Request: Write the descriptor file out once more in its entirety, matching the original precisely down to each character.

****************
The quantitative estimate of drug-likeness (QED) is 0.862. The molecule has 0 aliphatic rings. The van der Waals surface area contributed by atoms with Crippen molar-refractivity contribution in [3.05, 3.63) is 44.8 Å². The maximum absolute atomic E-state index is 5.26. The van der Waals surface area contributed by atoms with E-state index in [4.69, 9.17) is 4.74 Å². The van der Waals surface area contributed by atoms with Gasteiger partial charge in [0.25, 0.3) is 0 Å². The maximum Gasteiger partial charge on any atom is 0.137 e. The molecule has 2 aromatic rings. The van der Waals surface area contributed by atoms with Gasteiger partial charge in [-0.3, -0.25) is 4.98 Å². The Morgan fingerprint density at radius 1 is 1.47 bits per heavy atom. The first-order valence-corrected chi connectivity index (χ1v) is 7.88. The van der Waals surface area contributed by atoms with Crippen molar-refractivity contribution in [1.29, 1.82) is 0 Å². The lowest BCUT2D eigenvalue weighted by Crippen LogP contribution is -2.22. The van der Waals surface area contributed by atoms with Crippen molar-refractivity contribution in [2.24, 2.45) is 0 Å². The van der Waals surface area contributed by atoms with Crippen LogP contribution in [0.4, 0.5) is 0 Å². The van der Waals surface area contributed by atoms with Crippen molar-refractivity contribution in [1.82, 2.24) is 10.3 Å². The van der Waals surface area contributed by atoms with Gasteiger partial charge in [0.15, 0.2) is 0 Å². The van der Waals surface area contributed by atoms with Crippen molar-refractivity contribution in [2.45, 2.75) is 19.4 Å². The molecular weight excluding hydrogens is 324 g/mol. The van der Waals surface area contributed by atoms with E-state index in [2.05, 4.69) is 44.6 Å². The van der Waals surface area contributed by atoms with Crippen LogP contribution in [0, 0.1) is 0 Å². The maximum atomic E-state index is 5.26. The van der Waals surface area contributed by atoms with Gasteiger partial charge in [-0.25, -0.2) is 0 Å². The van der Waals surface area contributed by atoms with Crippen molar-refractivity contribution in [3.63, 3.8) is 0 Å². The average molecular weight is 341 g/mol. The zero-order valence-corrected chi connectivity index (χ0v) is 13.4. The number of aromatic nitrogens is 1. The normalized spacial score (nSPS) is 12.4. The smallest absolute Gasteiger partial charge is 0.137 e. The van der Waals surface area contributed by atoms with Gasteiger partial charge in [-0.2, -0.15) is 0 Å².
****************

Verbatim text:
The quantitative estimate of drug-likeness (QED) is 0.862. The molecule has 0 aliphatic rings. The van der Waals surface area contributed by atoms with Crippen molar-refractivity contribution in [3.05, 3.63) is 44.8 Å². The maximum absolute atomic E-state index is 5.26. The van der Waals surface area contributed by atoms with E-state index in [4.69, 9.17) is 4.74 Å². The van der Waals surface area contributed by atoms with Gasteiger partial charge in [0.25, 0.3) is 0 Å². The maximum Gasteiger partial charge on any atom is 0.137 e. The molecule has 2 aromatic rings. The van der Waals surface area contributed by atoms with Gasteiger partial charge in [-0.3, -0.25) is 4.98 Å². The Morgan fingerprint density at radius 1 is 1.47 bits per heavy atom. The first-order valence-corrected chi connectivity index (χ1v) is 7.88. The van der Waals surface area contributed by atoms with Crippen molar-refractivity contribution in [1.29, 1.82) is 0 Å². The lowest BCUT2D eigenvalue weighted by Crippen LogP contribution is -2.22. The van der Waals surface area contributed by atoms with Crippen molar-refractivity contribution in [2.24, 2.45) is 0 Å². The van der Waals surface area contributed by atoms with Crippen LogP contribution in [0.4, 0.5) is 0 Å². The van der Waals surface area contributed by atoms with Crippen molar-refractivity contribution in [1.82, 2.24) is 10.3 Å². The van der Waals surface area contributed by atoms with Gasteiger partial charge in [0.15, 0.2) is 0 Å². The van der Waals surface area contributed by atoms with Crippen molar-refractivity contribution in [2.45, 2.75) is 19.4 Å². The molecular weight excluding hydrogens is 324 g/mol. The van der Waals surface area contributed by atoms with E-state index in [2.05, 4.69) is 44.6 Å². The van der Waals surface area contributed by atoms with Crippen LogP contribution in [0, 0.1) is 0 Å². The maximum atomic E-state index is 5.26. The van der Waals surface area contributed by atoms with Gasteiger partial charge in [-0.25, -0.2) is 0 Å². The van der Waals surface area contributed by atoms with Crippen molar-refractivity contribution in [3.63, 3.8) is 0 Å². The average molecular weight is 341 g/mol. The zero-order valence-corrected chi connectivity index (χ0v) is 13.4. The number of aromatic nitrogens is 1. The normalized spacial score (nSPS) is 12.4. The smallest absolute Gasteiger partial charge is 0.137 e. The van der Waals surface area contributed by atoms with Gasteiger partial charge in [-0.2, -0.15) is 0 Å².